Chaim Ehrenreich deals in greater detail with O. as a singer, actor, person and Jew:

"He was a great singer -- a singer with a wonderful voice...His roots, embedded in Lipkan, were never severed. He was a folk-person, but his personality was actually complicated, full of contradictions and psychic labyrinths and entanglements -- an extraordinarily interesting person. M.O. was the born bohemian artist; if a person appealed to him and they shared a goblet of 'lekhayim,' he was love and goodness personified. In addition, he had a rare sense of humor; he was able to laugh at himself. Mostly he laughed with others, not at them. As a singer, Moishe Oysher gave of himself to the fullest -- and beyond the fullest. He was not a disciplined artist. He allowed his temperament and his feelings to play too great a role...It was this undisciplined behavior that finally undermined his health...At a concert he could sing for hours on end, song after song, aria after aria, cantorial things, unsparing of his own energy. He never falsified nor fooled, but opened all his vocal sluices and allowed the golden melodies to flow from his throat to the highest note, even after he already knew that he was not well and had to be frugal and contained...He Americanized himself quickly, learning the English language. However, he remained a completely Jewish person...He spoke English, for example, only when he had to with people who would not understand his Yiddish. He enrolled his only daughter in the Mamaroneck Yeshiva and was proud of the fact that she spoke Yiddish. Moishe's wife, Theodora, is native born. Moishe spoke Yiddish with her."


M. E.

English translation: Hershl Hartman, 2018.

  • [--]-- --Biography in "Di yidishe velt," Philadelphia, 30 June 1928.

  • Hillel Vikhnin-- Musik notisen, dort, 6 July 1928.

  • Dr. L. Herbert-- Dem khazans zin, "Der yidisher kemfer," N.Y., 12 January 1938.

  • Ber Green-- Dort, vu men makht dem film, "Yankl der shmid," "Morgn frayhayt," N.Y., 11 July 1938.

  • A. Lerman-- "Mayn shtetele belz," "Unzer ekspres," Warsaw, 22 Sept. 1938.

  • Kh. Gutman-- Di naye muvis fun der vakh, "Morning Journal," N.Y., 7 Nov. 1938.

  • Ab Cahan-- Dovid pinski's "yankl der shmid" als yidishe toki, "Forward," N.Y., 12 Nov. 1938.

  • Joel Entin-- "Yankl der shmid" als film, "Der yidisher kemfer," N.Y., 25 Nov. 1938.

  • Kh. Verimkroyt-- Tsvishn shotens, klangen un farben, "Da"ts," Buenos Aires, 14 April 1939.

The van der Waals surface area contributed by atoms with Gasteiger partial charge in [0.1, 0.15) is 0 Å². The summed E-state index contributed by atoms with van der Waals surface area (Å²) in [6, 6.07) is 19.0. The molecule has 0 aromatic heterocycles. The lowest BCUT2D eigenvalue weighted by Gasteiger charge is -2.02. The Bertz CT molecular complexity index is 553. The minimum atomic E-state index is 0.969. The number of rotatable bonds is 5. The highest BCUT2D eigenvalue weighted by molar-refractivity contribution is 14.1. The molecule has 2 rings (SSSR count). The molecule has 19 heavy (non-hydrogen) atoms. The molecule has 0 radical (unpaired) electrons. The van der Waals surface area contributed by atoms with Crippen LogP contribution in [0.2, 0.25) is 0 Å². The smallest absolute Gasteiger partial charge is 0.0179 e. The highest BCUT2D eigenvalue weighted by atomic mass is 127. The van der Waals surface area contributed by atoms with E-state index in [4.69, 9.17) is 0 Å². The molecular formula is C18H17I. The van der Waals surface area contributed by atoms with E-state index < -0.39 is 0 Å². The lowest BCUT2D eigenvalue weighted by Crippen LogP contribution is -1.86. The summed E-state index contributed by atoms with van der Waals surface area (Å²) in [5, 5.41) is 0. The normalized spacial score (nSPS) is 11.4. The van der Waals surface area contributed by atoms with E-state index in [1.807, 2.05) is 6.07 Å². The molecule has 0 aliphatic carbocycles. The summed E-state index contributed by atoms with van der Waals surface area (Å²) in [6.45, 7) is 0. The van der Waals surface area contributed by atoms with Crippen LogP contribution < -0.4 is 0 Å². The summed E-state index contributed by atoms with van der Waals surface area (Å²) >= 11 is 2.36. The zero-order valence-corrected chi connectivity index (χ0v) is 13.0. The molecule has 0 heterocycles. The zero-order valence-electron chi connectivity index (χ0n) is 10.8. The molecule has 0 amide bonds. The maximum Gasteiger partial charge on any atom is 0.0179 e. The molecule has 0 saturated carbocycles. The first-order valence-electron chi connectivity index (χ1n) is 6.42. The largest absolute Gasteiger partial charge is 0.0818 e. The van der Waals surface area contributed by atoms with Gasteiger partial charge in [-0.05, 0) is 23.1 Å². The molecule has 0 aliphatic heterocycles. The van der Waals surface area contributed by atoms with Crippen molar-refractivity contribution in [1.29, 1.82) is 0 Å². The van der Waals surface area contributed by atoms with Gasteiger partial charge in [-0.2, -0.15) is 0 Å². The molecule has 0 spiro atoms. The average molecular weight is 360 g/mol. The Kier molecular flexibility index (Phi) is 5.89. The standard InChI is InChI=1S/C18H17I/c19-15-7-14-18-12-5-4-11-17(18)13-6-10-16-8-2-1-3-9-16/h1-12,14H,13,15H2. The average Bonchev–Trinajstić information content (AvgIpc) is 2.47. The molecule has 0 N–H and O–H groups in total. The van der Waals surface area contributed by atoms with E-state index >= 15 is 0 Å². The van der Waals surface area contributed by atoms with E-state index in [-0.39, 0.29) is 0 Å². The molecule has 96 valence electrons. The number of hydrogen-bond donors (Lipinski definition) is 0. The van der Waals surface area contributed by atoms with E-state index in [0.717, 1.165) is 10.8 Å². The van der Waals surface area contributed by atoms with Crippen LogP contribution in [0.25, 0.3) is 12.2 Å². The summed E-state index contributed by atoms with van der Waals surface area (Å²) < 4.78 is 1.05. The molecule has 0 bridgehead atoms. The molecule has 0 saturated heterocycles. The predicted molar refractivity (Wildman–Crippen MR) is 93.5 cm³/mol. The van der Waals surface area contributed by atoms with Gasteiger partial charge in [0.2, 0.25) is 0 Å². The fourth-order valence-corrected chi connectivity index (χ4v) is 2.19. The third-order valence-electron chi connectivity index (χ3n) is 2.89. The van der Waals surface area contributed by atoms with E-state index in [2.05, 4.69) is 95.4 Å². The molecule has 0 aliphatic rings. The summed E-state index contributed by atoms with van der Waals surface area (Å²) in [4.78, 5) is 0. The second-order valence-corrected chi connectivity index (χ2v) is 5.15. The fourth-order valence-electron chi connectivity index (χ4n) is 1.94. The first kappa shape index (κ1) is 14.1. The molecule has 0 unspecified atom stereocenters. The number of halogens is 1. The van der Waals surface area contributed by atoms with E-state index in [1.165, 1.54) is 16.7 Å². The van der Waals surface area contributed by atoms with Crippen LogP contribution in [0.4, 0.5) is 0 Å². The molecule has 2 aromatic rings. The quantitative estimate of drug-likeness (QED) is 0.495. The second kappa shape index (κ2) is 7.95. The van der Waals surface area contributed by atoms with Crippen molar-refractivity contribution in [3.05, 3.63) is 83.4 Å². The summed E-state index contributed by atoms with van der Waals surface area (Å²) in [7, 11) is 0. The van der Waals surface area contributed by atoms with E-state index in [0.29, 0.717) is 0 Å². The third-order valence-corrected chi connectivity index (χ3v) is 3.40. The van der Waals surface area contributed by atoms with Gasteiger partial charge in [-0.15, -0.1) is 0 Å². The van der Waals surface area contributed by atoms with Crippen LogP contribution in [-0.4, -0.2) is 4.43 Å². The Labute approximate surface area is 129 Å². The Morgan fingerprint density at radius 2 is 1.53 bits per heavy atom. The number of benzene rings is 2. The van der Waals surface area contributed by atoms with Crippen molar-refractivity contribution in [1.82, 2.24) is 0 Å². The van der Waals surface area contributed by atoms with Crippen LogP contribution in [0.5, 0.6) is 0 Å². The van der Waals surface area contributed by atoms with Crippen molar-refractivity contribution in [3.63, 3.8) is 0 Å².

• Kh. Verimkroyt-- "Yankl der shmid": A shener folkstimlekher yidisher film, dort, 25 Sept. 1939.

  • L. Fogelman-- Di naye yidishe muvi, "Der vilner shtot khazn" in kemeo teater, "Forward," N.Y., 14 February 1940.

  • N. Buchwald-- "Der vilner shtot-khazn"-- a gut gemakhter film, "Morgn frayhayt," N.Y., 15 February 1940.

  • Jacob Mandel-- Der vilner galebesl, "Der yidisher zhurnal," Toronto, 15 February 1940.

  • William Edlin-- "Der vilner shtot-khazn"-- a film, vos kon zikh gleykhn tsu di beste oyf brodvay, "Der tog," N.Y., 16 February 1940.

  • Efrim Auerbach-- "Der shtodt-khazn," a film fun yidishn folks-patos, "Morning Journal," N.Y., 23 February 1940.

  • Sh. Zamd-- Chicag hot nokh aza min "bar kokhba" farshtelung nit gezen, "Forward," Chicago, 19 June 1942.

  • Gershon Einbinder (Khaver-Paver)-- Moishe oysher fun lipkan iz in holyvood gevorn valter larens, "Morgn frayhayt," N.Y., 22 June 1943.

  • Moishe Oysher-- Mayn lerer eliezer shteynbarg un zayn shpil fun r' loy yitzkhak fun barditshev, "Yidishe kultur," N.Y.,  June-July, 1944, pp. 52-55.

  • Zalmen Zylbercweig--Nokh 14 yor kumt itst vidr moishe oysher kayn argtentine, "Da"ts," Buenos Aires, 16 June 1948.

  • Sh. Rozhanski-- Moishe oysher a teatralisher khazn-isher virtuoz un zinger, "Da"ts," Buenos Aires, 12 July 1948.

  • H.K.-- Moishe oyshr, nit lang fun zid-amerkie, fl-ht kayn england, "Forward," N.Y., 26 Nov. 1948.

  • M. Yardeini-- In der velt fun khazanut, shul un templen, "Forward," N.Y., 11 May, 27 July 1951.

  • Aaron Shuster-- Lipkan fun amol," Montreal, 1955, pp. 49-50.

  • Chaim Ehrenreich-- Moishe oysher's rekordirter, "Khanukah-party album," "Forward," N.Y., 28 Nov. 1958.

  • Chaim Ehrenreich-- Moishe Oysher gesht9orbn in elter fun 51 yor, dort.

  • [--]-- Moishe oysher, barimter khazn, zinger, geshtorbn, "Tog-morz"sh," N.Y., 28 November 1958.

  • Dr. N. Swerdlin-- Moishe oysher-- aktor, khazn un folks-zinger, dort, 2 Dec. 1958.

  • Chaim Ehrenreich-- Moishe oysher-- der mentsh un der kinstler, "Forward," N.Y., 3 Dec. 1958.

  • A.Z.-- Moishe oysher's khanukah-rekord, "Morgn frayhayt," N.Y., 9 Dec. 1958.

  • Israel Rabinowitz-- Notitsn iber tog-fragn," "New York Weekly," 30 Dec. 1958.

  • M. Yud [M. Yardeini]-- Muzik in teater dort.

 


 

 

 

 


 

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Adapted from the original Yiddish text found within the  "Lexicon of the Yiddish Theatre" by Zalmen Zylbercweig, Volume 3, page 2407.

My thanks to Hershl Hartman, for his assistance in this 2018 translation.
 

Copyright @  Museum of Family History.  All rights reserved.